Our trip started late in the morning casting off from the Charleston City Marina, passing historic Fort Sumter as we headed out to sea. Entering the Ship Channel we could feel the heavy rollers coming in from the Northeast. Because they were only rollers we continued on to Brunswick, GA.
Unfortunately the seas increased becoming 8 to 12 foot rollers with an interesting 3 to 4 foot chop on top. This was a challenging weather condition but everything was right. The boat handled great, our direction was perfect compared to the wave action and the speed worked well. This all was considering the waves were from our port quarter and would occasionally give us a push down into the gully but the boat perked up with each swell and kept on going.
The best part about this was the auto pilot. Nice that we did not have to drive the boat but we did continuously monitor sea conditions. Telling old jokes and trying to use 5 syllable words in a sentence kept us wide awake and at the ready. Try it: Cosmopolitan magazine is an interesting read although this Louisiana boy appreciated the elementary communication in a boating rag. Get it? 5 words with 5 syllables. DING! DING! DING! But I digress…
Another important factoid to remember is that the sun sets earlier in the fall than it does in the summer. You guessed it- we arrived in Brunswick GA after dark and had to rely on our navigation skills including paper charts, GPS, RADAR, binoculars, range markers, channel buoys, three sets of eyes and common sense. Sorry we were too busy to shoot video on this channel entrance. PS, we arrived OK and just in time for dinner.
After fueling early the next morning we cast off trying to get as far as possible. Again, the seas were up so the best we could do was Ponce Inlet just south of Daytona Beach. This inlet I have on video BUT the sunset is in our eyes so pay attention, watch the entire video, shield your eyes and hunt for the channel markers. Not so easy to do so you might want to plan your arrival before sunset.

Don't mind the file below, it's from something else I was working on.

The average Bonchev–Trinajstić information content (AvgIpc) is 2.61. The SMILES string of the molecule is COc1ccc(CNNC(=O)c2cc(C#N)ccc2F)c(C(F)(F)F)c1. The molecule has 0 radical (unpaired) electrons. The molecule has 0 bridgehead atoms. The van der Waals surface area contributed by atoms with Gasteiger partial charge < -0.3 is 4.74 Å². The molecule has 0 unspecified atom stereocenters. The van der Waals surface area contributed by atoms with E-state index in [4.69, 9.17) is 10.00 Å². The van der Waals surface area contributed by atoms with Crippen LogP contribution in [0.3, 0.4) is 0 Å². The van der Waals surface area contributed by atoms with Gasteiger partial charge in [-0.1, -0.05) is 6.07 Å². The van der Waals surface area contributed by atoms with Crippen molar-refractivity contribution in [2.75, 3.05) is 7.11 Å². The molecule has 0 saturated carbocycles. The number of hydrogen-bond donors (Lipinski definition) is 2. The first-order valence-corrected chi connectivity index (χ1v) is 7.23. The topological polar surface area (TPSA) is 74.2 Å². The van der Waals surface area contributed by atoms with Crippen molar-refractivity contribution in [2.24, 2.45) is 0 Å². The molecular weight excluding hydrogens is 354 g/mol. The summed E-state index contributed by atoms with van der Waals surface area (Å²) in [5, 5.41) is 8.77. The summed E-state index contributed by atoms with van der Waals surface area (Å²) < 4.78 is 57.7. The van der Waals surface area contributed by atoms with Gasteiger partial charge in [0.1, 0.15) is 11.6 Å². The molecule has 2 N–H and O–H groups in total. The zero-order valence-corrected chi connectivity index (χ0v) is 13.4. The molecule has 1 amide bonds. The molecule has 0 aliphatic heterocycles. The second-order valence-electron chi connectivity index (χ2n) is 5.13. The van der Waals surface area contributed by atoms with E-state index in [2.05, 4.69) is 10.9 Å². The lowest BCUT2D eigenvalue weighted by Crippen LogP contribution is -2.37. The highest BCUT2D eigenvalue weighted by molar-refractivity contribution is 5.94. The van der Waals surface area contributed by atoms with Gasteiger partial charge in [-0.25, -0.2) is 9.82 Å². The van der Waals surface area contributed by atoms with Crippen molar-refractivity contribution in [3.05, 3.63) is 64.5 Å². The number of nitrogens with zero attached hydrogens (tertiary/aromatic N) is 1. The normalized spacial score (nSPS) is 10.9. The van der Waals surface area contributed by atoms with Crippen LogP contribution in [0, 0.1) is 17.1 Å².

Two days to go until we reach Fort Lauderdale so we round Cape Canaveral and enter Fort Pierce Inlet before sunset. This time according to plans, we can see where we are going.
Day 4 and we parallel the coastline in a rough but manageable ocean past Palm Beach and Lake Worth Inlet on to Port Everglades and Fort Lauderdale. This is our earliest day so we can take the time to clean the salt off the boat.
The ST50 with IPS Pod Drives handles very well at cruising speed in the open ocean. One perk of the rough weather is that we were able to show Brad the capabilities of his new boat in true heavy seas. Docking each night offered him practice with me at his side and the mate expertise of Chuck Laughlin, owner of St. Bart’s Yachts. It’s not often that your broker serves in such a distinguished role that allows you hands-on learning.